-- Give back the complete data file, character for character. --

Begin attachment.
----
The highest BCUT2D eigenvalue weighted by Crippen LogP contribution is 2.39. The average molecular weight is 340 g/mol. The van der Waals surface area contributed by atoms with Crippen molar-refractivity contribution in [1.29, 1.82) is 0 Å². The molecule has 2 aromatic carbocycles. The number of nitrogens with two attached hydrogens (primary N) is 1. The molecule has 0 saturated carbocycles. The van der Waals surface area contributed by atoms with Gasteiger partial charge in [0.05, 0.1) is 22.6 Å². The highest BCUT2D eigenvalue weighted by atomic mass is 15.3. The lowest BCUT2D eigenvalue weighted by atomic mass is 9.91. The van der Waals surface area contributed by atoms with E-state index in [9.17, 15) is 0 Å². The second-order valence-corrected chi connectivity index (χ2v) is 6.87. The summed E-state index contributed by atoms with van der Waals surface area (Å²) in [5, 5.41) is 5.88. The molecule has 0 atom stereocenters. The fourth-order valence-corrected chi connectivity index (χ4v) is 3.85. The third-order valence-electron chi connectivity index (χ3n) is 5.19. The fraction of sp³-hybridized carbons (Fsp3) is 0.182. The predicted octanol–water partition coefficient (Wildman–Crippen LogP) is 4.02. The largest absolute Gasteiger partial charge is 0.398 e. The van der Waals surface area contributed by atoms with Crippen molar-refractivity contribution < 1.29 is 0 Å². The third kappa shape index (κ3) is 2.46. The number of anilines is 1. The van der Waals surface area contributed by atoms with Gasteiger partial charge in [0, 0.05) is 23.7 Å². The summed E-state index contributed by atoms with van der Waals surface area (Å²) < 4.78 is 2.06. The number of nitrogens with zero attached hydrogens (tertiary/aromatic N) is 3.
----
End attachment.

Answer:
The highest BCUT2D eigenvalue weighted by Crippen LogP contribution is 2.39. The average molecular weight is 340 g/mol. The van der Waals surface area contributed by atoms with Crippen molar-refractivity contribution in [1.29, 1.82) is 0 Å². The molecule has 2 aromatic carbocycles. The number of nitrogens with two attached hydrogens (primary N) is 1. The molecule has 0 saturated carbocycles. The van der Waals surface area contributed by atoms with Gasteiger partial charge in [0.05, 0.1) is 22.6 Å². The highest BCUT2D eigenvalue weighted by atomic mass is 15.3. The lowest BCUT2D eigenvalue weighted by atomic mass is 9.91. The van der Waals surface area contributed by atoms with E-state index in [9.17, 15) is 0 Å². The second-order valence-corrected chi connectivity index (χ2v) is 6.87. The summed E-state index contributed by atoms with van der Waals surface area (Å²) in [5, 5.41) is 5.88. The molecule has 0 atom stereocenters. The fourth-order valence-corrected chi connectivity index (χ4v) is 3.85. The third-order valence-electron chi connectivity index (χ3n) is 5.19. The fraction of sp³-hybridized carbons (Fsp3) is 0.182. The predicted octanol–water partition coefficient (Wildman–Crippen LogP) is 4.02. The largest absolute Gasteiger partial charge is 0.398 e. The van der Waals surface area contributed by atoms with Crippen molar-refractivity contribution < 1.29 is 0 Å². The third kappa shape index (κ3) is 2.46. The number of anilines is 1. The van der Waals surface area contributed by atoms with Gasteiger partial charge in [0, 0.05) is 23.7 Å². The summed E-state index contributed by atoms with van der Waals surface area (Å²) < 4.78 is 2.06. The number of nitrogens with zero attached hydrogens (tertiary/aromatic N) is 3.